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Fresh talks on the horizon for Northern Ireland legacy issues

Minister for Foreign Affairs Charlie Flanagan said that he believes “it is now time” for the talks to begin.

NEW INTER-PARTY TALKS on Northern Ireland legacy issues look set to take place in the coming weeks.

Minister for Foreign Affairs Charlie Flanagan, currently in New York, said that he believes “it is now time” for the talks to begin.

This was echoed by the Northern Ireland Secretary of State Theresa Villiers, the BBC reports.

Speaking at a Conservative Party conference, she said that the United Kingdom now had the chance to play a more direct role in these discussions.

Villiers warned that “disputes over flags, parades and the past are consuming ever increasing amounts of time and resources”.

Flanagan said he will remain in close contact with Villers and the leaders of the Northern Ireland parties in the coming weeks.

“I am strongly of the view that All Party Talks involving the two Governments are required to overcome the current political impasse within the Northern Ireland Executive – including on the legacy issues of parades, flags and identity and dealing with the past,” Flanagan said.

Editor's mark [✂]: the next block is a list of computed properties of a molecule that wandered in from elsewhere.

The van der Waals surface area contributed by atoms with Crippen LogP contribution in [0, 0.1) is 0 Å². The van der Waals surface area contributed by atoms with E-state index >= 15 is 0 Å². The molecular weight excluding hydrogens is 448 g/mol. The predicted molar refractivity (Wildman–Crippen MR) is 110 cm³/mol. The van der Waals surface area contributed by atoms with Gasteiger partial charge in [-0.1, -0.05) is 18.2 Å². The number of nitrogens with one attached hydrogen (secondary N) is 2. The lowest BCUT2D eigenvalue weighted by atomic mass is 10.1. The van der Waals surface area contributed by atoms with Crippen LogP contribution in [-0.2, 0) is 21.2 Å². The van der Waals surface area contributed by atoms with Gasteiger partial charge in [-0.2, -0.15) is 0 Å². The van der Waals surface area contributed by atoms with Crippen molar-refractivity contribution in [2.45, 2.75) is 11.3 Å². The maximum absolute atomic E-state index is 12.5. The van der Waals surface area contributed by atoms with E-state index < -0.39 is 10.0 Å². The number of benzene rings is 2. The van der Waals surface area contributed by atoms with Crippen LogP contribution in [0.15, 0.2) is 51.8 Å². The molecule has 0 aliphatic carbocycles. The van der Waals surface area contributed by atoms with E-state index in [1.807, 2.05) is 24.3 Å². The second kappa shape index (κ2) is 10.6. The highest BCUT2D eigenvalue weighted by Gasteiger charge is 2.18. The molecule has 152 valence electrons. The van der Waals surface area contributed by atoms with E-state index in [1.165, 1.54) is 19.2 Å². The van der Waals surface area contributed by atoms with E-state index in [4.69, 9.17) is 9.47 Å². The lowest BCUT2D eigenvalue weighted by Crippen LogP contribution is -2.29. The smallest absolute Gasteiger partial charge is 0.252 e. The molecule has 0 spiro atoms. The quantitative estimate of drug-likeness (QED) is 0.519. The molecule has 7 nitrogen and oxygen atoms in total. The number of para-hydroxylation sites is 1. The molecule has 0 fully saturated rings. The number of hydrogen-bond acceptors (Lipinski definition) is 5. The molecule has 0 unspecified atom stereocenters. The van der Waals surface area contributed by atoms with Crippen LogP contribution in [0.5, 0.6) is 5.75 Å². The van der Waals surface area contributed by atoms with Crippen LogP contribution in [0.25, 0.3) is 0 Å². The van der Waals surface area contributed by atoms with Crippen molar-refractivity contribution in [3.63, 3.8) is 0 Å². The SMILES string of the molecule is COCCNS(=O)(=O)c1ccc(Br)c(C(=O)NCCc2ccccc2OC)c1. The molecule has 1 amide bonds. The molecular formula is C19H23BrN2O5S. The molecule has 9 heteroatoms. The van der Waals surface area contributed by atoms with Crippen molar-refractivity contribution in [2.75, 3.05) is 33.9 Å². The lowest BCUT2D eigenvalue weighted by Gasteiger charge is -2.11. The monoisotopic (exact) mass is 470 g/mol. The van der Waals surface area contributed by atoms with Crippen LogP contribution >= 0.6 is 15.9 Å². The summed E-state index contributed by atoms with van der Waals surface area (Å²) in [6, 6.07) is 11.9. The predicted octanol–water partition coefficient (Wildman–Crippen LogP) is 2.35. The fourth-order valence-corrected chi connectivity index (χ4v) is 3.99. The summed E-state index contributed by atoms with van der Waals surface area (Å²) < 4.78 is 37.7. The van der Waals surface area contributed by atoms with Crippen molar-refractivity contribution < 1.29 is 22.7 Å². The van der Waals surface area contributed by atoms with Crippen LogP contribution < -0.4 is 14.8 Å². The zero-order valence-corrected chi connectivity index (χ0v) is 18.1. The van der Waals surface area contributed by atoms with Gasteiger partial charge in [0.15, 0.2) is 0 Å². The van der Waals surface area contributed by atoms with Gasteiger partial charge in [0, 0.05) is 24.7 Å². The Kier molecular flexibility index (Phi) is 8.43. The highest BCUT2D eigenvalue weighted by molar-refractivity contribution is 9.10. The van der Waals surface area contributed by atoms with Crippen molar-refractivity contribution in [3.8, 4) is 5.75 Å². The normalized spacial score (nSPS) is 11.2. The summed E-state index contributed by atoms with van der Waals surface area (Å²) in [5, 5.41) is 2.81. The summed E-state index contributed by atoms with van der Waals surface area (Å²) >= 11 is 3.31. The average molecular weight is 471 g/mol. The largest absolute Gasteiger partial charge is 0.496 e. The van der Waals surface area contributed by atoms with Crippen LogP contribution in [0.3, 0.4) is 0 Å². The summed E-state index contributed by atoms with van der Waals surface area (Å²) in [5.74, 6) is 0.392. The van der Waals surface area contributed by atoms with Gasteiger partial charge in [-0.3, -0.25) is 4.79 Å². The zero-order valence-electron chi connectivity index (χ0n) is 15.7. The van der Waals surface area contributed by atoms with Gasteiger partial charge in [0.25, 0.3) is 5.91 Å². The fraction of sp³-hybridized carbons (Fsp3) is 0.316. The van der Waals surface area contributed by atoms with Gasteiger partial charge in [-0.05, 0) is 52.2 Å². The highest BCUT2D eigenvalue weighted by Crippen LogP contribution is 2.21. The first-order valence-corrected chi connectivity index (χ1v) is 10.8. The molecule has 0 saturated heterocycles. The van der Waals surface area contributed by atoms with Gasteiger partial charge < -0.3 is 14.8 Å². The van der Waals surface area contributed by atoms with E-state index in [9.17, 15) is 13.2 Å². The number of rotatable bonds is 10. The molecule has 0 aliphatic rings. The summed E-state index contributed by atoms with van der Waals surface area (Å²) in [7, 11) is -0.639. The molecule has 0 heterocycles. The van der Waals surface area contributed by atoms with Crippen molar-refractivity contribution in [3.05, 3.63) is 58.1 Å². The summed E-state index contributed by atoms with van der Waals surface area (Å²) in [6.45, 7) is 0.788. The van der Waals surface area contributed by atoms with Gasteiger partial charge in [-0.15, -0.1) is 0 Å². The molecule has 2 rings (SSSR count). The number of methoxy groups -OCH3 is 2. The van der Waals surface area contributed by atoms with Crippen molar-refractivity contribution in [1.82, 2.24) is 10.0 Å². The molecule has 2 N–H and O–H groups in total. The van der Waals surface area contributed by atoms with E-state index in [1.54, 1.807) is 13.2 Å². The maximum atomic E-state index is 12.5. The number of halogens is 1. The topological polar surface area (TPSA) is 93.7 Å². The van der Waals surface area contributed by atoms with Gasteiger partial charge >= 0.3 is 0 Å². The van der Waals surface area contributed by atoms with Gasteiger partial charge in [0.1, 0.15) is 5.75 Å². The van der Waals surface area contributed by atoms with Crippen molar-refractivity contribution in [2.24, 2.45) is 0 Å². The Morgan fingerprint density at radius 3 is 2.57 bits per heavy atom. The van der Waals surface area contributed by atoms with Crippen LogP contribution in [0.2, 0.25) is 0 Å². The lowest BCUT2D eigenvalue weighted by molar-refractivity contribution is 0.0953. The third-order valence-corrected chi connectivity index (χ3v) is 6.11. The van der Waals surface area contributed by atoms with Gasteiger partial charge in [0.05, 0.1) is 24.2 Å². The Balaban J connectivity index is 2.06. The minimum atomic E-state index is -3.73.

The Irish Government wishes to see the Institutions of the Good Friday Agreement not only function but flourish to the benefit of all.

Flanagan will travel to Washington DC tomorrow to meet with US Vice President, Joe Biden, and Secretary of State, John Kerry, to stress the need for continued US support of the peace process.

In a statement this evening, Sinn Féin leader Gerry Adams welcomed the call for new talks, and said that “the American administration can play a constructive and meaningful role in shaping and supporting the talks’ process”.

Adams said:

Given the undermining of the institutions, the refusal to engage in talks and the breaches of the Good Friday Agreement (GFA) and other agreements by sections of political unionism and the British government, Sinn Féin has consistently called on both governments to live up to their role as co-equal guarantors of these agreements.

Stormont has been divided on the issue of welfare reform in recent weeks. Villiers today urged the nationalist parties to accept the changes, and said that a separate system in Northern Ireland would be expensive, the BBC reports.

Read: DUP war of words as Peter Robinson forced to deny he’s leaving >

More: How important was a ‘No’ vote in the Scottish referendum to Northern Irish unionists? >

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